Similar ideas appeared in his co-authorship of the Stanford Internet Observatory paper “Zero Trust: How to Secure American Elections When the Losers Won’t Accept They Lost.” That document also called for a reform of the Election Security Administration. 9


  1. “Voluntary Voting Systems Guidelines.” EAC. Accessed June 6, 2022.
  2. “Former Commissioner Matthew Masterson.” EAC. Accessed June 6, 2022.
  3. Masterson, Matthew, et al. “The Case for a Mis- and Disinformation Center of Excellence.” Virality Project. July 8, 2021. Accessed June 6, 2022.
  4. Fung, Katherine. “Biden Gives Republicans Win on ‘Ministry of Truth.’” Newsweek. May 18, 2022. Accessed June 6, 2022.
  5. Masterson, Matthew et al. “Memes, Magnets, and Microchips: Narrative Dynamics Around COVID-19 Vaccines.” April 26, 2022. Accessed June 6, 2022.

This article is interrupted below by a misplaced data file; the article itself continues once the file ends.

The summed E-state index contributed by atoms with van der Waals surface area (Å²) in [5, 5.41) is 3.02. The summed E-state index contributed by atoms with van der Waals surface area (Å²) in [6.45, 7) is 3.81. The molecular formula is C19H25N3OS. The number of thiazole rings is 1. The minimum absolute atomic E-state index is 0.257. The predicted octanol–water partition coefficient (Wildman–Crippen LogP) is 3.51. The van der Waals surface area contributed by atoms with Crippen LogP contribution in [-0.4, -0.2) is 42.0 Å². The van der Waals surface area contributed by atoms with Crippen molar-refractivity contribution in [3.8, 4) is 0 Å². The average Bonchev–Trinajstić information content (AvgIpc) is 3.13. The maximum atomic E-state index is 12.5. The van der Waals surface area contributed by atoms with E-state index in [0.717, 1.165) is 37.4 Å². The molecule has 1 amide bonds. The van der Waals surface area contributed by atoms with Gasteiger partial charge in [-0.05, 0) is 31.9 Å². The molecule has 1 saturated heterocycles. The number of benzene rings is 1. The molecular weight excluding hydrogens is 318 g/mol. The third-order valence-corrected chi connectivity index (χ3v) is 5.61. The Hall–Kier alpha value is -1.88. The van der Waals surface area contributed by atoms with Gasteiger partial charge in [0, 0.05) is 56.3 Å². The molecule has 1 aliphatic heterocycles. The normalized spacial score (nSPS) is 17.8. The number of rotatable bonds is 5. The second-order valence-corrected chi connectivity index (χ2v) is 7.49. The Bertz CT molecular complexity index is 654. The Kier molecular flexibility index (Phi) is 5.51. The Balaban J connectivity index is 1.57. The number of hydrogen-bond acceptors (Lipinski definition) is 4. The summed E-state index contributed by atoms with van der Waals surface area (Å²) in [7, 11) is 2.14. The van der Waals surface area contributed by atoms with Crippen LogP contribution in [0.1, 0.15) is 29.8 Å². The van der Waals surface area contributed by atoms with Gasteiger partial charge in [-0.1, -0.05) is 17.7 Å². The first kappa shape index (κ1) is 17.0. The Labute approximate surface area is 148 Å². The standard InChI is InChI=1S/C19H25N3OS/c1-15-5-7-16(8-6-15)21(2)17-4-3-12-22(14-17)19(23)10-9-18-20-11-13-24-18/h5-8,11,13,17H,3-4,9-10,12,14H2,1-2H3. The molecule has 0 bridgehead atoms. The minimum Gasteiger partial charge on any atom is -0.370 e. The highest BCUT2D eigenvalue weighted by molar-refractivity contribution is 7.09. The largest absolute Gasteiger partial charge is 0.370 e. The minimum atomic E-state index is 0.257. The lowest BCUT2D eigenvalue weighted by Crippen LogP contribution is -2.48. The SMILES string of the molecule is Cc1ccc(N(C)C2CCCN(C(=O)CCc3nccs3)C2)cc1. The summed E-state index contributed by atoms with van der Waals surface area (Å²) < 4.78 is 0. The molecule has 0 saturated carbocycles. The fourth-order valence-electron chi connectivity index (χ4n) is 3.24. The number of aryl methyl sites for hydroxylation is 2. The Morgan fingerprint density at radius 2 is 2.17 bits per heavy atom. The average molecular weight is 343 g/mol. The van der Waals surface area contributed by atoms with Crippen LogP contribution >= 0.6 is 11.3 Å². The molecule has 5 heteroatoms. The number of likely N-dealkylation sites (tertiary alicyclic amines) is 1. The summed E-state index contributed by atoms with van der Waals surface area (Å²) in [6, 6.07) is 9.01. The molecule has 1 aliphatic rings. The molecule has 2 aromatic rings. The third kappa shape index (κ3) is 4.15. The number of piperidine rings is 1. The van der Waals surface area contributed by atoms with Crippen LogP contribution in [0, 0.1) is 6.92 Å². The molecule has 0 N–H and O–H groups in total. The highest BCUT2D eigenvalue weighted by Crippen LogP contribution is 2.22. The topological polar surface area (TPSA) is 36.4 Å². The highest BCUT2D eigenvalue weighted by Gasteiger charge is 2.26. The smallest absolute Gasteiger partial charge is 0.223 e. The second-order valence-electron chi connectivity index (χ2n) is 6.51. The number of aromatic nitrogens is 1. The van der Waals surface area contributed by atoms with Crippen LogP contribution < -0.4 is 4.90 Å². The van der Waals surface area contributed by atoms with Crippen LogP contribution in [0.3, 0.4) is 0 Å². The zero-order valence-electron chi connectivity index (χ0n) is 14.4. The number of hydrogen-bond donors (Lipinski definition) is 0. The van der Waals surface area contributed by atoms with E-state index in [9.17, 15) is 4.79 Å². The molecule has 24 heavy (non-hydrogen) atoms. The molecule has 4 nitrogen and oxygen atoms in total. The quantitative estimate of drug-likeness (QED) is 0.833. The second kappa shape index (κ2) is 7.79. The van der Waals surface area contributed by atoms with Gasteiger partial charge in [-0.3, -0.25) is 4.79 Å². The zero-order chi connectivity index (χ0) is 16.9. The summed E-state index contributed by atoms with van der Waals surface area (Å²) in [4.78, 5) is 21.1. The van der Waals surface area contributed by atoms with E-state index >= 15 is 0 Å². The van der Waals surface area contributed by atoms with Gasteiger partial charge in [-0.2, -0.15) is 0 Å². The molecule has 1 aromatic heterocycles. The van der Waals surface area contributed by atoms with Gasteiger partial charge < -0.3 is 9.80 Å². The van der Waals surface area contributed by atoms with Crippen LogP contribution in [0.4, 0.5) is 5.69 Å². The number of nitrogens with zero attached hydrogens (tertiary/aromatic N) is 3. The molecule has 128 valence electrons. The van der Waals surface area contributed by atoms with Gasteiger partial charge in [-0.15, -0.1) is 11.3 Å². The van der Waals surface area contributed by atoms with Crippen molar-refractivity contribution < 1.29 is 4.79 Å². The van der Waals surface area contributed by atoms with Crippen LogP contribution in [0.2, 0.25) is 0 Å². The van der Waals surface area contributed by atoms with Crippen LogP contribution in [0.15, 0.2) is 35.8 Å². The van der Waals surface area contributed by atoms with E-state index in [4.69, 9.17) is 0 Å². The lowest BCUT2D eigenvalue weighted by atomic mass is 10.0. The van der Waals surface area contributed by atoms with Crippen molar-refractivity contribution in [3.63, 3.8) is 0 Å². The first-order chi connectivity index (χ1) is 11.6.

6. Masterson, Matthew et al. “Rumor Control: A Framework for Countering Vaccine Misinformation.” Virality Project. May 4, 2021. Accessed June 6, 2022.
  7. Masterson, Matthew, et al. “Memes, Magnets, and Microchips: Narrative Dynamics Around COVID-19 Vaccines.” April 26, 2022. Accessed June 6, 2022.
  8. Masterson, Matthew, et al. “State and Local Solutions are Integral to Protect Election Officials and Democracy.” Just Security. February 9, 2022. Accessed June 6, 2022.
  9. Masterson, Matthew, et al. “Zero Trust: How to Secure American Elections When the Losers Won’t Accept They Lost.” Stanford Internet Observatory. 2021. Accessed June 6, 2022.